. There's no harm in asking to be put with someone different. I remember my educator telling me on my very first day, that if I EVER felt like I needed to be with a different preceptor for any reason, not to hesitate to ask. She said some people just don't fit, have different learning styles, etc.
This is YOUR orientation. I can tell you right now, from reading what you wrote about this preceptor, she is not precepting you for the fact that she loves teaching. She's only doing it so you'll do her grunt work. She wants to have an orientee do all her work for the next 7 weeks so she can sit around on her butt all shift. That's exactly what it sounds like to me. There are some great preceptors out there ..... nurses that will take you under their wings and TEACH you. They won't act surprised when you tell them you haven't done that before. They won't tell you to call so-and-so or do such-and-such on the first day and not give any advice whatsoever. They will do it first and have you watch. Then they'll have you do it, with them there at your side, encouraging and supporting you. Then they'll eventually let you take your own assignments and do everything on your own, with them there if you have questions or concerns. That's how it should be. Please don't sell yourself short. This is your orientation and you need a good preceptor that is willing to take this seriously and mold you into the great nurse that you'll be.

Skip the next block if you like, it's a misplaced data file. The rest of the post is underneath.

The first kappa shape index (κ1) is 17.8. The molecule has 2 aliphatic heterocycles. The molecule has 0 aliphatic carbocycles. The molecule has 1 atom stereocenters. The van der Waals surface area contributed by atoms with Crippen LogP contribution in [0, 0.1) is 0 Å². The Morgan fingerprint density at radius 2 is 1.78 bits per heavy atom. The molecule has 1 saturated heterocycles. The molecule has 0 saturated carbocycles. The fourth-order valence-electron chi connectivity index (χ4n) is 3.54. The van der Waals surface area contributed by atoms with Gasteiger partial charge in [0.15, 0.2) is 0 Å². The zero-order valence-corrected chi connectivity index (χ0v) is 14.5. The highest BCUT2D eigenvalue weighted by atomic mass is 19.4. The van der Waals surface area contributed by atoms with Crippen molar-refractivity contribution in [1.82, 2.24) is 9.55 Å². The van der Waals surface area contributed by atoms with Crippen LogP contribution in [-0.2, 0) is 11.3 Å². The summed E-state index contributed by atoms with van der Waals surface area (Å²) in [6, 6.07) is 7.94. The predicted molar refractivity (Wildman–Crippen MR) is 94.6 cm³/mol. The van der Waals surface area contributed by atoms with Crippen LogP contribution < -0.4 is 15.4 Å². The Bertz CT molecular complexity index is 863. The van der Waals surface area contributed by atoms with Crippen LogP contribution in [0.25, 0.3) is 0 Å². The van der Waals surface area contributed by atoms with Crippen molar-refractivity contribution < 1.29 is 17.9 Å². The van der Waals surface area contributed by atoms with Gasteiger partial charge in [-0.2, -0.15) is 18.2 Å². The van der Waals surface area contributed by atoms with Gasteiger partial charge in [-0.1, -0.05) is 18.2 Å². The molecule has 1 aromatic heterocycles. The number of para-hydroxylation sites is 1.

Good luck to you, I wish you all the best! Let us know how the meeting with the educator goes.
Last edit by RainDreamer on Aug 30, '06
Aug 30, '06
Quote from blaaveispiken
Has anyone out there had a GREAT experience with their preceptor? How did they precept you?
Yes, I had a GREAT experience with my preceptor. She precepted me like I mentioned in my previous post .... let me shadow her first, let me watch her do things the first time, then was there while I did things, then gradually let me do things on my own and was available to me when I needed her, etc.
It might be harder though on med/surg type units when you have a lot of patients. I'm in an ICU so we always had 1-3 patients, but there were nights that it was insanely busy. It's hard to learn when it's busy like that. I remember plenty of times being overwhelmed and just in shock. One night after my baby coded my preceptor just gave me a hug. She said in no way will I feel comfortable doing that for a LONG time and I won't be expected to. She was very supportive. Every morning after my shift was over she would tell me "you did great tonight". That is SO SO important. Just 4 little words like that can mean the world to a new orientee.
I had an amazing preceptor, I couldn't have asked for anyone better. She LOVES teaching. She taught me about why things happen, why we're doing this, what's going on with the baby, etc. That's why it's important that preceptors want to precept and that they like to teach. Sure, anyone can sign up to be a preceptor and let someone follow them around, do their grunt work. But it takes someone special to be a great preceptor. They're out there.
Last edit by RainDreamer on Aug 30, '06